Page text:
UK Considers Up to 4-Week Delay to End of Lockdown Due to Delta Variant of COVID-19 : Report


London, June 12: The UK government is considering a delay of up to four weeks from the scheduled June 21 end to all lockdown restrictions amid a continuing rise in cases of the Delta variant of COVID-19, according to a media report on Saturday.

It comes as the country reported 8,125 new COVID-19 cases in a 24-hour period, another record daily high since the end of February, and Public Health England (PHE) found that infections from the Delta variant – the B1.617.2 variant of concern (VOC) first identified in India – rose by nearly 30,000 in a week to hit 42,323.

Downing Street sources told the BBC that no final decision has been made yet and that several options are being evaluated as the latest data is studied before UK Prime Minister Boris Johnson makes a scheduled announcement regarding lockdown on Monday. Chinese Researchers Find Batch of New Coronaviruses in Bats: Report.

The British Medical Association (BMA) is among some of the leading public healthcare groups and officials calling for a delay to the planned easing of all lockdown restrictions on June 21, dubbed “Freedom Day” as it would see all legal limits on social contact removed.

Pushing the date back by a few weeks is intended to allow the country’s vaccination programme to take greater effect, as the rollout moves through to younger age groups and the older age groups get covered with their second jabs.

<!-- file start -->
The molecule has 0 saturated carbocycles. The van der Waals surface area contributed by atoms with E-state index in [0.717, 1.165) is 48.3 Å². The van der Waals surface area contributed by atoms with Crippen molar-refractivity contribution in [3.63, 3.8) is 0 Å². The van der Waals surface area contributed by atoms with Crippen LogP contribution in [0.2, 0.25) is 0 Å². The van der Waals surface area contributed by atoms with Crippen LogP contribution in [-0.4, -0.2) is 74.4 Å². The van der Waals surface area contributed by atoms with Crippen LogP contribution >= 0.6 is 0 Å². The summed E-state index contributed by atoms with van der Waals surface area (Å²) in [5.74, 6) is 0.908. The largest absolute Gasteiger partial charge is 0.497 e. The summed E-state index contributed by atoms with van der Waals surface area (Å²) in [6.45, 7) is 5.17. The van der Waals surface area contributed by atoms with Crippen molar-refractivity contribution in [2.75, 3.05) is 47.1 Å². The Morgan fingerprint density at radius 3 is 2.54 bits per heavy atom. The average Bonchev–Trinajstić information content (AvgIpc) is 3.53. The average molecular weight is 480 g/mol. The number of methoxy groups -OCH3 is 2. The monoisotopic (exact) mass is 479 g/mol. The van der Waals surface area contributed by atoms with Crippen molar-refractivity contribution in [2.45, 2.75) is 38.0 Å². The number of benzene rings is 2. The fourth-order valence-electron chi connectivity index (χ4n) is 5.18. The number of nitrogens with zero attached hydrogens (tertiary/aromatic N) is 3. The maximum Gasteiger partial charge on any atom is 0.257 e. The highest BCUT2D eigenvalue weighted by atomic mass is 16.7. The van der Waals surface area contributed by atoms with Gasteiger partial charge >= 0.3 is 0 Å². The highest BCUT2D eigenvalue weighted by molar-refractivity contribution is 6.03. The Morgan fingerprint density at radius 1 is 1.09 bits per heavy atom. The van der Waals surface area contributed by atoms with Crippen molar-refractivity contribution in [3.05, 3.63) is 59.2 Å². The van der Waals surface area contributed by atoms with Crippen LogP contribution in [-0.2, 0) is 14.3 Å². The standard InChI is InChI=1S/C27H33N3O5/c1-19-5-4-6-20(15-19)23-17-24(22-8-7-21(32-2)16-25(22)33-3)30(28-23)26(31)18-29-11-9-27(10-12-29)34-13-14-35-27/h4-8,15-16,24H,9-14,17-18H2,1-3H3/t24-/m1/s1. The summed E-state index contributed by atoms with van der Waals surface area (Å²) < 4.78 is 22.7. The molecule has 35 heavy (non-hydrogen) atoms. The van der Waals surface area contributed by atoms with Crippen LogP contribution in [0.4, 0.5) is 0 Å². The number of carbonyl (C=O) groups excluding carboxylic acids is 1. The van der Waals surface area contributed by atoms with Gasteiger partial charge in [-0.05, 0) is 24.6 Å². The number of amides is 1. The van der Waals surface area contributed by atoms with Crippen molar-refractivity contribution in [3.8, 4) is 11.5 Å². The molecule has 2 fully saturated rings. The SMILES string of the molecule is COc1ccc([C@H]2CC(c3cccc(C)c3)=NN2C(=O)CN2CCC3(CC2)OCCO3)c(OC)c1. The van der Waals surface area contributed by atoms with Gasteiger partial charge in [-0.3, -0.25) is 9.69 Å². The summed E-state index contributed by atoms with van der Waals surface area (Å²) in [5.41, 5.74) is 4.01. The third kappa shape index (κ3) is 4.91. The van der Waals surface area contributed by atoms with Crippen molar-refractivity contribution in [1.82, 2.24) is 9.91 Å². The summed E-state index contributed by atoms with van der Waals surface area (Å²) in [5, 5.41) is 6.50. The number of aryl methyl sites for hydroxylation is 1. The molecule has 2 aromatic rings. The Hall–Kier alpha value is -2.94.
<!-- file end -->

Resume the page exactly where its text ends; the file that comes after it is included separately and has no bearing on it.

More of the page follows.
“It’s not just about the number of hospitalisations, but also the risk to the health of large numbers of younger people, who can suffer long-term symptoms,” said BMA council chairman Dr Chaand Nagpaul.

The June 21 date was set as the earliest point at which an end to all lockdown measures would be considered as part of a roadmap laid out by Boris Johnson earlier this year.

It is tied to several criteria being met, including the vaccine rollout continues successfully; evidence shows vaccines effectively reduce hospitalisations and deaths in those vaccinated; infection rates do not risk a surge in hospitalisations which would put unsustainable pressure on the NHS and the assessment of risks is not fundamentally changed by new VOCs.

Of these four criteria, the one related to VOCs is the one tripping up the schedule as PHE’s latest analysis this week found that the Delta VOC was about 60 per cent more transmissible than the Alpha VOC identified in the UK and also reduces the effectiveness of vaccines to some extent.

In details released on Friday, health officials said there is also analysis supporting a reduction in vaccine effectiveness for Delta compared to Alpha. However, the analysis continues to show that vaccine effectiveness against the Delta VOC is higher after two doses.

With an estimated two-thirds of people infected with the Delta variant not having had a single dose of a Covid vaccine, officials continue to stress the importance of taking up the vaccine to ensure protection against the VOC.

“We don’t want to squander those hard-fought gains that we have made through the vaccination programme,” said UK Vaccines Minister Nadhim Zahawi, in reference to the lockdown plans. The hospitality sector, including wedding venues, which are eagerly awaiting a lifting of all rules have expressed their concerns at the economic impact of a further delay.